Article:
Consumer confidence surveys are regularly conducted in more than 50 countries, including Russia. Most of them measure how optimistic or pessimistic consumers are with respect to the economy in the near future and test the predictive power of CSI components. Only a few studies analyze the determinants of consumer expectations and examine various socio-demographic determinates of CSI components, including age. However, when assessing the effects of age one should separate age and cohort effects. The term cohort effect is used to describe the effects of being born at about the same time, exposed to the same events in the process of their socialization.
The paper provides an overview of theoretical approaches and empirical research which can be used for cohort analysis of consumer expectations. The paper deals with the psychological economics of G.Katona, generation theory of K.Mannheim, N.Ryder's conceptual approach to cohort analysis in social sciences. Special attention is given to the discussion of possible strategies to address the ”identification problem”, i.e. the linear dependency of cohort membership, age, and period. Based on consumer surveys data on saving and consumption, the paper analyzes the advantages and disadvantages of both “formal” and ‘substantive’ approaches aimed at clarifying the definitions and interpretations of age, period and cohort effects. The article raises the question of how to relate the generational and cohort analysis, as well as describing the principles of historical sociology as a methodological paradigm of such studies.
Lotta Björklund Larsen’s new book is an ethnography written as a “social biography of things” which is not a rare case in modern Western anthropology. What makes this ethnography special is that the “thing” under study is a report by in-house analysts of the Swedish Tax Agency based on their own two-year research into errors made by small businesses in their annual tax returns. Of course, the anthropologist followed the Agency’s Task Force, not in order to understand why Swedish entrepreneurs make such mistakes, but to understand how the Agency obtains its information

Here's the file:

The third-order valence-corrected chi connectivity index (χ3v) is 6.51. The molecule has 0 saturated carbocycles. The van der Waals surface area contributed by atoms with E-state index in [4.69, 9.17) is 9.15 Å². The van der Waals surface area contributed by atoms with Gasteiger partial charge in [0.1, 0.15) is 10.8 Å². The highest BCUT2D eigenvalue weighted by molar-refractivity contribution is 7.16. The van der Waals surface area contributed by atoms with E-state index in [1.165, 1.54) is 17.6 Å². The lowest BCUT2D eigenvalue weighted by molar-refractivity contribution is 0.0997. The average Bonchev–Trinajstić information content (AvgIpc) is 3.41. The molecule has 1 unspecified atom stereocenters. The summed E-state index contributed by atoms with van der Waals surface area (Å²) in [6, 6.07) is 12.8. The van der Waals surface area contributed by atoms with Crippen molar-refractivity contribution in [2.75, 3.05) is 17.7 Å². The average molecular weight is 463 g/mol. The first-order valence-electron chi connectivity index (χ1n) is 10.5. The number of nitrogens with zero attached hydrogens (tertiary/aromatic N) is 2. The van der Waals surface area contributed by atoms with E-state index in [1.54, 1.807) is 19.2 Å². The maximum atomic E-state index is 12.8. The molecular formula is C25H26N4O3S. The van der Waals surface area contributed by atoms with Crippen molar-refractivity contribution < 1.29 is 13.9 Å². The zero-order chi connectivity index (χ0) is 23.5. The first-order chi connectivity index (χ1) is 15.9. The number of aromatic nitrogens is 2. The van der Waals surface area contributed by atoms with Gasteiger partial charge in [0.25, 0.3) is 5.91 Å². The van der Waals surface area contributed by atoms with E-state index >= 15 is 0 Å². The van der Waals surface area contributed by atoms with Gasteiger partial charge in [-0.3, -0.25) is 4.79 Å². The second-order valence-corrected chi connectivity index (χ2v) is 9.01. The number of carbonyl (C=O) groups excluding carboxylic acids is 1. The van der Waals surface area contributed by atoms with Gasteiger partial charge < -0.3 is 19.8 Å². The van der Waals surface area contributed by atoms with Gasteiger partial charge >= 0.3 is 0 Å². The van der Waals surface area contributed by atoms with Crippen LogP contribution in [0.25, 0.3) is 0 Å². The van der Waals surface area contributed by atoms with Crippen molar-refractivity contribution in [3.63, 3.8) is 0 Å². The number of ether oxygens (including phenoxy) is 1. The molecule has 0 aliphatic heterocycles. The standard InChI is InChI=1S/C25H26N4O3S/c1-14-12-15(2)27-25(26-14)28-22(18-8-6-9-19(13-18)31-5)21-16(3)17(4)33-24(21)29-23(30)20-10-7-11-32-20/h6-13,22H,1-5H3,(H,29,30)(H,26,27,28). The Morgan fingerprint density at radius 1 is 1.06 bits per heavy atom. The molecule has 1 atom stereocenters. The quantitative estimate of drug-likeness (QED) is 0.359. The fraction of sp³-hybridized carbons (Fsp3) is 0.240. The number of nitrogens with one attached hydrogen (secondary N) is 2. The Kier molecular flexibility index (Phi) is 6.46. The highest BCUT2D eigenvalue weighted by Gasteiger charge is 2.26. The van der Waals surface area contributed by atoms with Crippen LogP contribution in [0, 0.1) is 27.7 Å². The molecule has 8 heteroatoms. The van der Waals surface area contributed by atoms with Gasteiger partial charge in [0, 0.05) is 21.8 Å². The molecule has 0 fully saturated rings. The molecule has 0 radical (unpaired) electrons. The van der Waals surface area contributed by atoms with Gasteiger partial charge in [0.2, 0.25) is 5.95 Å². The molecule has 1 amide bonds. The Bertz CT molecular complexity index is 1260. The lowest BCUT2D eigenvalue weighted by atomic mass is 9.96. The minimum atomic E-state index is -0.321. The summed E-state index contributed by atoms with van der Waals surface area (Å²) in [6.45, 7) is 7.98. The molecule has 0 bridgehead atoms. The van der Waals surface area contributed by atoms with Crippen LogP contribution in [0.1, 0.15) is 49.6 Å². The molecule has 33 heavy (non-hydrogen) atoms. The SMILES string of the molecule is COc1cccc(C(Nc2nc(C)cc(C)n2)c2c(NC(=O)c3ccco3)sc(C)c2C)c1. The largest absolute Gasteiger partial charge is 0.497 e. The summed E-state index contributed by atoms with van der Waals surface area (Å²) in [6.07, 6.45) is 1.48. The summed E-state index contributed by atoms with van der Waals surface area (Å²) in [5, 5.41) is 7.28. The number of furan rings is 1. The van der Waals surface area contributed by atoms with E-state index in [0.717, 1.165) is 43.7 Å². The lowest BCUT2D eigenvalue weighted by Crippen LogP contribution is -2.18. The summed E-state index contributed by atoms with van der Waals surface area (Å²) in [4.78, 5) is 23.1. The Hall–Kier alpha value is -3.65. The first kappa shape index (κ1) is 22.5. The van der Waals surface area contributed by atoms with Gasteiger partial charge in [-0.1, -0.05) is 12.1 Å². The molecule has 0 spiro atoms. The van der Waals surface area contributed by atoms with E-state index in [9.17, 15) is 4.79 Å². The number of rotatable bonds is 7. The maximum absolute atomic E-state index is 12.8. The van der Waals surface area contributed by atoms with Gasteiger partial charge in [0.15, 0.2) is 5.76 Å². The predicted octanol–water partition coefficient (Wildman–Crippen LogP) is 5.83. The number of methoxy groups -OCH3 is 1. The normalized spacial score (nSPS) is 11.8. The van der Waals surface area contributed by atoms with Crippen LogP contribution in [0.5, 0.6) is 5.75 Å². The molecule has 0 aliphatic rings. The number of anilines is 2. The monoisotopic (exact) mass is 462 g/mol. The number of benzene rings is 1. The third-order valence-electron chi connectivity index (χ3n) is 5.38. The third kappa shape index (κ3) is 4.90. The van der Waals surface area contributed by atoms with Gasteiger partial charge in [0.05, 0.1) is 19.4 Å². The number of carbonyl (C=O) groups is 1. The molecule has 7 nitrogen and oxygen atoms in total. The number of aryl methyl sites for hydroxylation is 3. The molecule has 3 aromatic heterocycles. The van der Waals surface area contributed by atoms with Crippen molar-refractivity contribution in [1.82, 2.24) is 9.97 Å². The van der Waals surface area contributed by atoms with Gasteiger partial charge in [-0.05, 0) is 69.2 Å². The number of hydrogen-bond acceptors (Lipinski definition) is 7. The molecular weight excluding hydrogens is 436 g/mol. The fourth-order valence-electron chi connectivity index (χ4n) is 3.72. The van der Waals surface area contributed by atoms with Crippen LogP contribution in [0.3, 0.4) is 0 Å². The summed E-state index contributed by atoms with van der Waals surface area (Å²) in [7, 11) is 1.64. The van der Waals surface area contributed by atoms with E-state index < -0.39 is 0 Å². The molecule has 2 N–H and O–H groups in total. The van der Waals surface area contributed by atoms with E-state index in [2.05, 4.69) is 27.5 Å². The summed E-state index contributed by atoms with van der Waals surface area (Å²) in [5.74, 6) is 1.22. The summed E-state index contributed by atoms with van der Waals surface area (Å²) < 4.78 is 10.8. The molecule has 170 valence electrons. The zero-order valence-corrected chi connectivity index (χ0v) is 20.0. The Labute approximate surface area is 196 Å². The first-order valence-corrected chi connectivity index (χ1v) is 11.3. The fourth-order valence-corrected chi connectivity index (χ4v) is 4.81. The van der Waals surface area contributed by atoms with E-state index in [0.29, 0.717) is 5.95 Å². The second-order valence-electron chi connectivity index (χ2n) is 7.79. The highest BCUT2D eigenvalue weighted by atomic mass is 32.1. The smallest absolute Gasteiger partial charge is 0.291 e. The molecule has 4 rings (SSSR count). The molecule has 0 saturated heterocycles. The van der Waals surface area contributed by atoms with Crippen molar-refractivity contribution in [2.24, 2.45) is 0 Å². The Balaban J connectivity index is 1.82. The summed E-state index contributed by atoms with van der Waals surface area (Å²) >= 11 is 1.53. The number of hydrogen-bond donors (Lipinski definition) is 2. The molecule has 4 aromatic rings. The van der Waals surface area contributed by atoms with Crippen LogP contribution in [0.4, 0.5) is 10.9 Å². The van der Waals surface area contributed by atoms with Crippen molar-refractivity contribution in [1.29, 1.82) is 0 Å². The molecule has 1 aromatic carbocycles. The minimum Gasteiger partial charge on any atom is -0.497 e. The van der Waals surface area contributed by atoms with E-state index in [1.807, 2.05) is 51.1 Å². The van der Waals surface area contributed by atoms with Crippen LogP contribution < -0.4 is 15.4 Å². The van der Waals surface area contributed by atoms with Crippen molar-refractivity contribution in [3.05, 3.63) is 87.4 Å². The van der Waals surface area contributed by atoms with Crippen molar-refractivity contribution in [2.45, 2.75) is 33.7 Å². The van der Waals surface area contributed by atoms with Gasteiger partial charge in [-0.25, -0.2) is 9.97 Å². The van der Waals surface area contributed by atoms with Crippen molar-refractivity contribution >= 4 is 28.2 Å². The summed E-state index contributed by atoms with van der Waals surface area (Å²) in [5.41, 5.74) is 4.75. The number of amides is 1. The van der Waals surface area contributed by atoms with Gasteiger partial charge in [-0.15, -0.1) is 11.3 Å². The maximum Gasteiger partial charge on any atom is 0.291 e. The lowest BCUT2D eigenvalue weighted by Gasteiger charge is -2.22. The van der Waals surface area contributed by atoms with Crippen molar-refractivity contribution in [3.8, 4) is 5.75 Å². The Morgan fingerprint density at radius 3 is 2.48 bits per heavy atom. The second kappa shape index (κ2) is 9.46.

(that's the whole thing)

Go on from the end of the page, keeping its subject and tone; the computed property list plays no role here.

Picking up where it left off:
about tax compliance and uses it to motivate citizens to comply, and to what extent the Agency itself is shaped by taxpayers’ perceptions of fairness and by their ways of defining the boundaries between
private and public and between household and business in everyday life. Björklund Larsen claims that, because of the law’s inconsistency, Swedish auditors work as the law’s interpreters and develop artistic skills to balance two different sets of values — “hard” and “soft”. Hard values of controllability are used to legitimate audits, soft values of empathy help to show society that the Agency collects a “fair” amount of money. Even though the Agency appears to have been very successful in this “creolization” of values over the last few decades, the balancing is always very political and risky, and, in order to save its reputation and to maintain the trust of society in most ambiguous situations, the Agency prefers not to rock the boat and to brush research results under the carpet. I would highly recommend Shaping Taxpayers to anyone interested in knowledge production, technology, and government studies.
Based on «Monitoring of Financial Behaviour and Trust to Financial Institutions» (HSE, 2011) the paper is devoted to budgetary management in Russian households. The research findings show a diversity of Russian practices in budgetary management. However, joint/partial pool, indicating equal participation of husband and wife in budgetary management, has become a dominant system. Although the joint budgetary management does not imply that spouses are equally dominant in their household relationships. The article discusses the reasons why men and women perceive an existing budgetary management system in a different way, and reveals factors which allow attributing the households to different types of budgetary management. Key factors determining a choice of a budgetary management type include per capita income, gender, and length of marriage, wife’s level of education, and the type of budgetary management practiced by the respondents’ parents. The impact of the last factor is related to gender of the household members.